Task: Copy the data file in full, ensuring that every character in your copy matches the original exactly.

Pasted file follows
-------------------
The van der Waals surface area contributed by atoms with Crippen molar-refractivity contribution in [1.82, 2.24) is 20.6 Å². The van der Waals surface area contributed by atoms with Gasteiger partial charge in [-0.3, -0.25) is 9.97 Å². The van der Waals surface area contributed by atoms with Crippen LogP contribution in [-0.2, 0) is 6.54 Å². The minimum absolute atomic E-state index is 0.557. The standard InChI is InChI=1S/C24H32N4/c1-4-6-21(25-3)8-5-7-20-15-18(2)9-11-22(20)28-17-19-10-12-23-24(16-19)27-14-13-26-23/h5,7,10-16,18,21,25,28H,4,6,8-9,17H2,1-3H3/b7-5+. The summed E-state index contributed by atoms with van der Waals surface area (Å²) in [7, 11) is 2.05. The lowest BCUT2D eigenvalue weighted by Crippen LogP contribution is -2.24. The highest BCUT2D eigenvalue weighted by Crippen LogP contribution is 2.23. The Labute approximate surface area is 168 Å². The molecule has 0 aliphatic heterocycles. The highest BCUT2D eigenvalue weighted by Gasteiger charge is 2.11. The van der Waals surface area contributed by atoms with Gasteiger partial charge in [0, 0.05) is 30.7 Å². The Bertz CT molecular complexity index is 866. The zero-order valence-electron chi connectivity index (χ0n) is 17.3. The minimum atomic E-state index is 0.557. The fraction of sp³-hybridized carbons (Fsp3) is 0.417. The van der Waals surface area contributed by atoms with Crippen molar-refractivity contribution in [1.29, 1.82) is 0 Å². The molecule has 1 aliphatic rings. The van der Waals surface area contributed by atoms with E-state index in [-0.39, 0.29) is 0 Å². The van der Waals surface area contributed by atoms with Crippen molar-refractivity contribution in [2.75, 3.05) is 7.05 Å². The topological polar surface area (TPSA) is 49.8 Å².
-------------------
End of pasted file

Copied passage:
The van der Waals surface area contributed by atoms with Crippen molar-refractivity contribution in [1.82, 2.24) is 20.6 Å². The van der Waals surface area contributed by atoms with Gasteiger partial charge in [-0.3, -0.25) is 9.97 Å². The van der Waals surface area contributed by atoms with Crippen LogP contribution in [-0.2, 0) is 6.54 Å². The minimum absolute atomic E-state index is 0.557. The standard InChI is InChI=1S/C24H32N4/c1-4-6-21(25-3)8-5-7-20-15-18(2)9-11-22(20)28-17-19-10-12-23-24(16-19)27-14-13-26-23/h5,7,10-16,18,21,25,28H,4,6,8-9,17H2,1-3H3/b7-5+. The summed E-state index contributed by atoms with van der Waals surface area (Å²) in [7, 11) is 2.05. The lowest BCUT2D eigenvalue weighted by Crippen LogP contribution is -2.24. The highest BCUT2D eigenvalue weighted by Crippen LogP contribution is 2.23. The Labute approximate surface area is 168 Å². The molecule has 0 aliphatic heterocycles. The highest BCUT2D eigenvalue weighted by Gasteiger charge is 2.11. The van der Waals surface area contributed by atoms with Gasteiger partial charge in [0, 0.05) is 30.7 Å². The Bertz CT molecular complexity index is 866. The zero-order valence-electron chi connectivity index (χ0n) is 17.3. The minimum atomic E-state index is 0.557. The fraction of sp³-hybridized carbons (Fsp3) is 0.417. The van der Waals surface area contributed by atoms with Crippen molar-refractivity contribution in [1.29, 1.82) is 0 Å². The molecule has 1 aliphatic rings. The van der Waals surface area contributed by atoms with E-state index in [-0.39, 0.29) is 0 Å². The van der Waals surface area contributed by atoms with Crippen molar-refractivity contribution in [2.75, 3.05) is 7.05 Å². The topological polar surface area (TPSA) is 49.8 Å².